Top Dos And Don’ts For Paralysis Home Care

Top Dos And Don'ts For Paralysis Home Care

Attending to a loved one that is suffering from paralysis can be taxing both mentally and physically. While it is important to attend to their physical disability, you also need to ensure optimal mental health. However, keeping some important points will help ensure that you provide them care at home equivalent to a hospital.

1. Do shift and turn

Do not allow the person to lie in the same position for over 2-3 hours continuously as they may develop pressure ulcers or bed sores. If they are lying on the back, change the position to either side for a few hours daily. You can even use air or water beds to prevent bed sores. The continuous pressure over one area, e.g. buttocks, leads to compression of local blood vessels and in turn can lead to ulcer formation. If the person already has pressure ulcers, ensure you clean them with savlon 2-3 times daily with a clean cotton ball to prevent infection and hasten recovery.

2. Don’t forget Exercise

If only the right or left side, or a localized region is affected by paralysis, make sure that the area is not neglected. Exercise those muscles regularly to keep them in shape, as it is a normal human tendency to use muscles that are functioning well and neglect those that are not. Muscle wasting can occur when muscles are not used, but regular exercise may help in regaining some or complete strength by repeated stimulation.

3. Avoid falls & Accidents

Special care must be taken so as to minimize the risk of fall or accidents. These risks increase manifold because of the person’s inability to control their movements. This can be done by installing grab bars in the bathroom, along staircases, and in the person’s room. A fall or accident might slow the process of recovery or result in fractures. Using a cane or walker as a support is a great way to avoid falls, yet allow freedom of movement and independence.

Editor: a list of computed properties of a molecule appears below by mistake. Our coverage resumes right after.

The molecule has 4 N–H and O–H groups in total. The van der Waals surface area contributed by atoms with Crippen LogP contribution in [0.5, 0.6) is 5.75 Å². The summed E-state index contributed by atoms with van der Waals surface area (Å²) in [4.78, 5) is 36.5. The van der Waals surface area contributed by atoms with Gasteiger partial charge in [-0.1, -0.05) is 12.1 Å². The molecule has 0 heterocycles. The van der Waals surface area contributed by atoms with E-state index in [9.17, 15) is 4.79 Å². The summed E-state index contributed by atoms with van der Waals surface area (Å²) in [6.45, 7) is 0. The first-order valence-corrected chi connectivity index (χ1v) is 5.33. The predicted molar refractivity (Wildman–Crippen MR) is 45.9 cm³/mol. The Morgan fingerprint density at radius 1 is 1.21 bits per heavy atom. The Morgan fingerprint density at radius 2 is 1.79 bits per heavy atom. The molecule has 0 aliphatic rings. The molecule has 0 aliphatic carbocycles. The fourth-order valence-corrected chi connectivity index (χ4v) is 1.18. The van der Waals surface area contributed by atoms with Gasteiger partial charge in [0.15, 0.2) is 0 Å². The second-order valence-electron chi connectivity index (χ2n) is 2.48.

4. Use Assistive devices

Everyday life chores like eating, bathing, getting dressed, etc. also require assistance. There are devices like reachers, sock aids, etc. that assist in getting dressed by oneself in partially paralysed persons. Some persons lose bladder control, and regularly need catheterization to prevent bed wetting. Learn from a professional nurse or doctor, or have a trained nurse come home each week to do the needful.

5. Do get some fresh air

Do not keep the person confined in the house or a room. Try and take them out as much as possible, so that they get some fresh air and maintain social contact. This is extremely important as being home bound can easily spiral into depression, suicidal thoughts, etc.

6. Do listen and talk to the patient

Often speech is slurred due to facial paralysis. The person might not be able to express pain, or other needs clearly. These times are testing especially when you are in a hurry, but you need to be patient, talk slowly, and listen carefully. Once you get used to this, it will be easier. Talk with the person at every opportunity, make them participate in talks whenever possible. Keep them updated about the neighbourhood or general things happening around so that they don’t feel left out. Sit and talk aloud to them with happenings of the family and world, even if they can’t respond. Arrange a family get together so that the patient also feels wanted and desires to get well soon. Consulting a professional psychologist can help both the person as well as the caregiver.

7. Don’t give up – Encourage the patient

The most important thing you must do is to be supportive and encourage the person toward the path of recovery with a don’t give up attitude and inculcate the same in the person.

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